Manit met Sonali at the School of Planning and Architecture in Delhi in the late 1980s. They were in their early 20s, India was on the brink of liberalization, and academia was tinted with a “Nehruvian construct of socialism". “We weren’t studying malls or corporate structures, but thinking of urban housing, bazaars, etc," says Manit. The couple went on to do their masters at Architectural Association, one of the oldest architecture schools in London; the alumni includes several architects of significance—Nicholas Grimshaw, Rem Koolhaas, Geoffrey Bawa and Zaha Hadid. Between the two, they studied sustainable environmental design, urban housing and Artificial Intelligence (AI) in architecture. In 1996, they returned to Delhi, took up a 10x10ft mezzanine space above the garage in Manit’s parents’ house, bought two drafting boards and a personal computer—and that was the beginning of Morphogenesis.

Perhaps a natural consequence of this educational background was their introduction of research as a tool of design when they set up their practice. The lab, called Amorphous, tests materials and processes, studies historical works of design and architecture and uses the information to create simulation models. “How does a baoli work? Why is it that when you step inside a fort, there is always a breeze? Those designs were perfected over thousands of years, we get a few days. So the idea is to build computational models around these, and then find a way to carry them forward," he says.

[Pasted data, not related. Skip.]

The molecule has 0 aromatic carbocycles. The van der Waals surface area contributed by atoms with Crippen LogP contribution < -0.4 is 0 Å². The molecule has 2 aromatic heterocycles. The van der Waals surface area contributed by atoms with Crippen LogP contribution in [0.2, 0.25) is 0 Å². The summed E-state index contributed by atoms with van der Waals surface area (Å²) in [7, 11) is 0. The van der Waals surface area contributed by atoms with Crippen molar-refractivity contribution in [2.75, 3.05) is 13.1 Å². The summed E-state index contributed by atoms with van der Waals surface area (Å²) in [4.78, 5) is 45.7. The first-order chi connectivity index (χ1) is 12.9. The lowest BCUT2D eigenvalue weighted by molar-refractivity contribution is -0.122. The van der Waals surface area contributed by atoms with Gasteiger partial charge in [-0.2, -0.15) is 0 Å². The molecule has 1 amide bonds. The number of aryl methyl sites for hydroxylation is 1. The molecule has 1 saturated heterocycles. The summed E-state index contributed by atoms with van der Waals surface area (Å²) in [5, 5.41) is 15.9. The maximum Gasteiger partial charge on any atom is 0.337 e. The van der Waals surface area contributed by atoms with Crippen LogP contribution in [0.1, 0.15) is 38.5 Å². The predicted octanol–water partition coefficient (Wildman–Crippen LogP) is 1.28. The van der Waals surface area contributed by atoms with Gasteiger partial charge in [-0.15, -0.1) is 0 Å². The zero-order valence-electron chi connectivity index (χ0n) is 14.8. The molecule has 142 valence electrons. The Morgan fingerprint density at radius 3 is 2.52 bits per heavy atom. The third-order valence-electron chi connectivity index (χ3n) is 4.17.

Artisan House in New Delhi. Photo: Courtesy Edmund Sumner

Twenty years is not a terribly long time in the life of an architectural firm. Morphogenesis, however, exhibits an agility and applied common sense in the way it negotiates contradictions: how to be ecologically light but provide modern-day conveniences, how to build in a global context yet draw from traditional construction practices. The projects that the couple take on are illustrative of this duality. They have been pushing for the Delhi Nullah project for nine years and researching ways to restore the Capital’s traditional sewage network. They took on Artisan House, a private residence in New Delhi built in 2015, as a project because it gave them an opportunity to learn and draw from the skills of artisans.“Everything in the house is handcrafted: inlay, stonework, brick patterns, furniture, even rainwater pipes. That’s how construction was traditionally done till modernity stripped the artisan of his capacity and reduced craft to a souvenir," says Manit.

In one of their works-in-progress, the Infosys campus coming up in Nagpur, they have applied a “net zero on energy, water and waste to landfill" philosophy. “It’s a reverse calculation. If you build on a certain piece of land, what’s the carrying capacity of that land: How much rain does that land get and how much of it can be harvested? Then we calculate how many people can be supported on that land with that much resource and how much we need to build accordingly," says Manit. Can it be done? “Yes, we think so. We’re currently working on seven projects that are based on this formula."

Such a reverse calculation and a shift forward in the way we consider resources, how we build and how we live—Morphogenesis is pivoted between making the most of the past for the sake of the future.